Nintendo has been in the console space longer than any current console manufacturer, but it doesn’t take a genius to know that a lot went wrong with the Wii U. From the initial announcement up until now, the system was plagued with issues. Thankfully, Nintendo seem to be making amends with the Nintendo Switch. Their three minute trailer has gamers excited as they move towards a unified home console/portable experience.
It’s an uphill battle for Nintendo as they aim to regain their title as the King of Hardware but here’s seven things that Nintendo need to do in order to give the Nintendo Switch the best chance success.
Nintendo really dropped the ball with the software lineup of the Wii U. They were banking on New Super Mario U and Nintendo Land to be enough at launch but it simply wasn’t. Nintendo Land was never going to match up to Wii Sports and New Super Mario U was just not the 3D Mario that we were asking for.
Unfortunately, Nintendo were incredibly slow to keep pushing out titles and never recovered. We didn’t see another notable Nintendo title until Pikmin 3 in June (7 months after released) and then the Wind Waker HD in October (almost a full year after release).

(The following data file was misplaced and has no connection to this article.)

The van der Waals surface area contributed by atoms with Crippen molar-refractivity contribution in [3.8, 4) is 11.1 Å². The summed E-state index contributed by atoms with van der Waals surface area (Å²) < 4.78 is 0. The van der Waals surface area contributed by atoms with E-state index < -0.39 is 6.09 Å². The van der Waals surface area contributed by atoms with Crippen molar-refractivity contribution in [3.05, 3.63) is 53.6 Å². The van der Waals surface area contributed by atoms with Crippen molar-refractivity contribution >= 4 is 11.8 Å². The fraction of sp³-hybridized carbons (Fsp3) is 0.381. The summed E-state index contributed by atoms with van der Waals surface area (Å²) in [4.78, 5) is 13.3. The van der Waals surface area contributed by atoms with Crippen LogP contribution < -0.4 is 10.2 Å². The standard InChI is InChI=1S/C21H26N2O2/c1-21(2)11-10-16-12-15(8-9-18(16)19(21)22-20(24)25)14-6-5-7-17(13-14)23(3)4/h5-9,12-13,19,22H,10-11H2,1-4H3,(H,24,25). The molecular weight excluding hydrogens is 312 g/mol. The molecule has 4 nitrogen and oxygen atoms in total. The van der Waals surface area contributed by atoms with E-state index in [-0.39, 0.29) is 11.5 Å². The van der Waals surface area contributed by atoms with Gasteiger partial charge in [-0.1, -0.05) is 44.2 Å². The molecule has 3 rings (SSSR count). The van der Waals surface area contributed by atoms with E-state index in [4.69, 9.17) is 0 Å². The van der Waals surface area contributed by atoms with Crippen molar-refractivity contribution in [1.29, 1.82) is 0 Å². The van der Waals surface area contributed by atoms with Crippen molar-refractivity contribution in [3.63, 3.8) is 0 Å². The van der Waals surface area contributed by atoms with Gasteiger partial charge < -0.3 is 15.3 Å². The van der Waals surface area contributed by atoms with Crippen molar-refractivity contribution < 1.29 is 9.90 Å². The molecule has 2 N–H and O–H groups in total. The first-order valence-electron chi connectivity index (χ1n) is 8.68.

This is largely due to the fact that Nintendo were new to the HD development game and for the first time found them delaying games past their original release date. It was also due to the fact that Nintendo were struggling to support both the 3DS and Wii U development at the same time, which is why the Nintendo Switch merging their software teams is the best possible decision for Nintendo.
All you have to do is to look at the fact that we never saw a new mainline Zelda game or proper 3D open-world Mario game to realise that the Wii U software lineup ended up being potentially the worst in Nintendo history.
Also, third-party support is incredibly important. I’m not talking about ports, I’m talking genuine console exclusives. Games like ZombiU and Bayonetta 2, whilst not commercially successful, are incredibly important.
This is a no-brainer. It’s probably not so important in this day and age, where for the most part, games are released worldwide at the same time, but if there’s a publisher that still issues with releasing games months apart in different regions, It’s Nintendo.
In-fact, you just have to look at the drama surrounding The Legend of Zelda: Breath of the Wild at the moment. There’s rumours around it releasing in America/Japan on launch day but not in Europe due to localisation issues. Sure, region free doesn’t fix this but it does allow the hardcore Nintendo fans to be able to pay extra to import a copy from America.
I think the pricing is going to be a tricky one for Nintendo. People have different thresholds when it comes to how much they’re willing to spend on a console. The Wii U launched at $429 for the Premium and $350 for the Basic and it never really dropped from there.